A Moya web application can generate a number of log messages, useful for monitoring what your site is doing and diagnosing errors. Moya's logging system is highly configurable and allows you to set which log messages you see and where they are written.


Moya borrows its logging system from Python's logging library and has much the same capabilities.

Log messages are emited from various loggers. A logger has a name which identifies the source of the log messages. Moya uses the name moya for its log messages. Loggers are further categorized with a dot. The following lists the loggers used by Moya:

Logs messages written by applications; APP is replaced with the name of the application. For example moya.app.auth would be the name used for log messages written by the application named "auth".
Log messages written by the cache system when cache debug is enabled.
Log messages written regarding the sending of emails.
Log messages regarding remote procedure calls.
Logs information about each request.
Logs information about events that occur during normal operation.
Logs information about security issues, such CSRF attempts detected by the forms library.
Log messages regarding signals.
Messages regarding the startup process, such as the importing and installing of libraries.

Each log messages has a log level, which defines the severity of the log message. Log messages may be filtered based on the log level, so you only see the type of message you are interested in. The log levels are as follows:

Information to help you track down errors, which you probably don't want in production.
General information about normal operation of the server.
A potential problem was detected.
The server was unable to perform as requested.
A serious issue with potential data loss was detected.

Log Tags

You can write log messages of your own with the <log> tag. The message goes in the enclosed text. Here's an example:

<log>Your log messages goes here</log>

You may set the logging level with the level attribute. For example:

<log level="debug">1s and 0s</log>
<log level="info">Thought you might want to know</log>
<log level="error">I've made a terrible mistake</log>

For each of the logging levels there is a log tag that write logs just that level. For instance, <log-debug> writes a debug log and <log-warn> writes a warning log. These level specific log tags are identical to <log> in all other respects.


The logging system may be configured via an INI file, which allows you to set which messages are to be filtered, and where they should will be written (e.g. to the console or to a file).

The development server uses logging configuration taken from a file called logging.ini which is set up to write all message to the console. In production, Moya uses the file prodlogging.ini which shows only messages with level info or higher.

You can change which logging configuration file is used in the development server with the --logging switch. This is useful for checking your production logging settings. For example:

$ moya --logging prodlogging.ini runserver

The logging configuration file used in production is set in the WSGI file (see Deploying). The default prodlogging.ini writes log messages with a level of INFO or higher to syslog. Note that the syslog configuration assumes the defaults for most Linux Distros, if you are running on OSX or Windows, you will need enable the configuration for your platform which will be commented out in prodlogging.ini.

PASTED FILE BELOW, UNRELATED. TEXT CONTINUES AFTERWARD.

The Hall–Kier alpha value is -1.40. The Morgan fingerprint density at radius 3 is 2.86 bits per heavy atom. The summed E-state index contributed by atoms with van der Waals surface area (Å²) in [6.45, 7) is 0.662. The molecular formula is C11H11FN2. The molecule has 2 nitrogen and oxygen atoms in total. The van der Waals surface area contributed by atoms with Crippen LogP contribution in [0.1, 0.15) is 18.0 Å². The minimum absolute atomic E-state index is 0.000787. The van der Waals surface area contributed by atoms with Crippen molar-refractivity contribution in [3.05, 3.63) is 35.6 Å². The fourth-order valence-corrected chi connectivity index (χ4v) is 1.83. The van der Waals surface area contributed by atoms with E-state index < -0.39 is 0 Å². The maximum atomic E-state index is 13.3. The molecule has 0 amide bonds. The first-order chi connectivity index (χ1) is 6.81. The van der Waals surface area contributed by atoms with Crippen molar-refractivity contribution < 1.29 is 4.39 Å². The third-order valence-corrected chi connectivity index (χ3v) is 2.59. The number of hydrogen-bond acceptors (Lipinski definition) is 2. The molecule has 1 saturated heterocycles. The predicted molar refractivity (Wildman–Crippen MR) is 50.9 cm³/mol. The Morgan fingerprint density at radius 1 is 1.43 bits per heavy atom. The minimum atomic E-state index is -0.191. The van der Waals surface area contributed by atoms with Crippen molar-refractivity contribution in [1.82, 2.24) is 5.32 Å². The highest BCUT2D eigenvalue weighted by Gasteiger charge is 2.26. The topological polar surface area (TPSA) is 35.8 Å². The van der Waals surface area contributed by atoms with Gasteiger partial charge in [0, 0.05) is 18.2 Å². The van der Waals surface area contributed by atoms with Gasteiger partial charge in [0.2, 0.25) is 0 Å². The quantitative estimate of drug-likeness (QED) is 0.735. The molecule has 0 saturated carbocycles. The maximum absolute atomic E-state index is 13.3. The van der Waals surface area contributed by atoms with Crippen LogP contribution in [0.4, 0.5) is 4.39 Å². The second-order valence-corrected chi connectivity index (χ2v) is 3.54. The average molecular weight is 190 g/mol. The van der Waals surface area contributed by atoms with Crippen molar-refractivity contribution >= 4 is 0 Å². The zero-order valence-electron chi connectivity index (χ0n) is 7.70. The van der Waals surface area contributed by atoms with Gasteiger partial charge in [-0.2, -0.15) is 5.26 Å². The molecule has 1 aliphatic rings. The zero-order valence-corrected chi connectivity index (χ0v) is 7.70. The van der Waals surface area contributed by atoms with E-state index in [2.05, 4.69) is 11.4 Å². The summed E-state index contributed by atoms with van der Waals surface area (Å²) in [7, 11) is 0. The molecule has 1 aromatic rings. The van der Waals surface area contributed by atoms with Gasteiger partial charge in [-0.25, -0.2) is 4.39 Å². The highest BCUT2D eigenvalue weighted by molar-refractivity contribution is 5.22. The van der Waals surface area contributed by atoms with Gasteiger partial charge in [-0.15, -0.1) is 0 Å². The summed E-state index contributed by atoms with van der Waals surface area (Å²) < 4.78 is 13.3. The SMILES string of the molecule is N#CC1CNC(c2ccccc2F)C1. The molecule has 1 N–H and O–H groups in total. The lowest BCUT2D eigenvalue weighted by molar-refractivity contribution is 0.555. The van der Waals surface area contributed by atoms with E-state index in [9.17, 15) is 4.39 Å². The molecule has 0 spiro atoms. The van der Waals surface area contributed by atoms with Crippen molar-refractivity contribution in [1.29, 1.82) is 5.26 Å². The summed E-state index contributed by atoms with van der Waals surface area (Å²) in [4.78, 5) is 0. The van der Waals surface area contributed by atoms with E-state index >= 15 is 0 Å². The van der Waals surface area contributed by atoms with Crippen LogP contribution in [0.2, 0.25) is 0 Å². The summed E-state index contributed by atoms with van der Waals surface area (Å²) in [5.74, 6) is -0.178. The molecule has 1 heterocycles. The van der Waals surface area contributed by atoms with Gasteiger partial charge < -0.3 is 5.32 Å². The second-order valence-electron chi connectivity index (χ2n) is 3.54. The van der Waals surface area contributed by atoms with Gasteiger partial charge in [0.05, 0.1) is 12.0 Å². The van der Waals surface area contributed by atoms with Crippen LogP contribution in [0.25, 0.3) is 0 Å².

Moya's logging INI format is similar to the configuration format used by Python's logging module, but is more consistent with Moya's other INI files (and somewhat less prone to errors).


You can configure a logger with a named section as follows:

level = DEBUG

This sets a level of DEBUG on the moya logger, which ensures that all log messages are written.

Note that when a log message is written, the logging system looks for all handlers in the hierarchy defined with the dotted notation. For example if the moya.app.auth logger emits a message, it will be written to moya.app.auth, moya.app, moya, and finally a special logger called root. If you don't want this behavior, you can set propagate=no on the logger, to stop writing to the loggers further up the chain.

If you find your log messages are being written twice, it is likely because they are being propagated up the hierarchy. You will probably want to disable propagation on most specific handler (most dots).


A formatter sets how a log message is formatted. Here's the default formatter that writes the log message along with the date and level:

format = %(asctime)s:%(name)s:%(levelname)s: %(message)s
datefmt = [%d/%b/%Y %H:%M:%S]


A handler sets the destination for logging messages (file, console, syslog etc). See the Python documentation for the full details on creating formatters. Otherwise, here are the default handlers used by Moya:

# Writes syntax highlighted log messages to the terminal
class = moya.logtools.MoyaConsoleHandler
formatter = simple
args = (sys.stdout,)

# Writes simple text to the terminal
class = StreamHandler
formatter = simple
args = (sys.stdout,)

# Writes to a syslog server
class = logging.handlers.SysLogHandler
args = ('/dev/log',)

You can set which handler a logger should use with the handler key. For example:

level = DEBUG
handler = moyaconsole
Note that without a handler of some kind a logger will not be able to write log messages.

Other Loggers

Other loggers not under the moya namespace may be configured with Moya's logging configuration. The sqlalchemy logger is of particular interest, as it can log all the SQL queries going to the database. If you add the following to your logging ini, you will see SQL related information in the terminal:

handlers = moyaconsole
propagate = no
level = INFO

You can set the level to DEBUG to display more details, although the messages there are less useful than the SQL. Set level to WARN to disable sqlalchemy logs.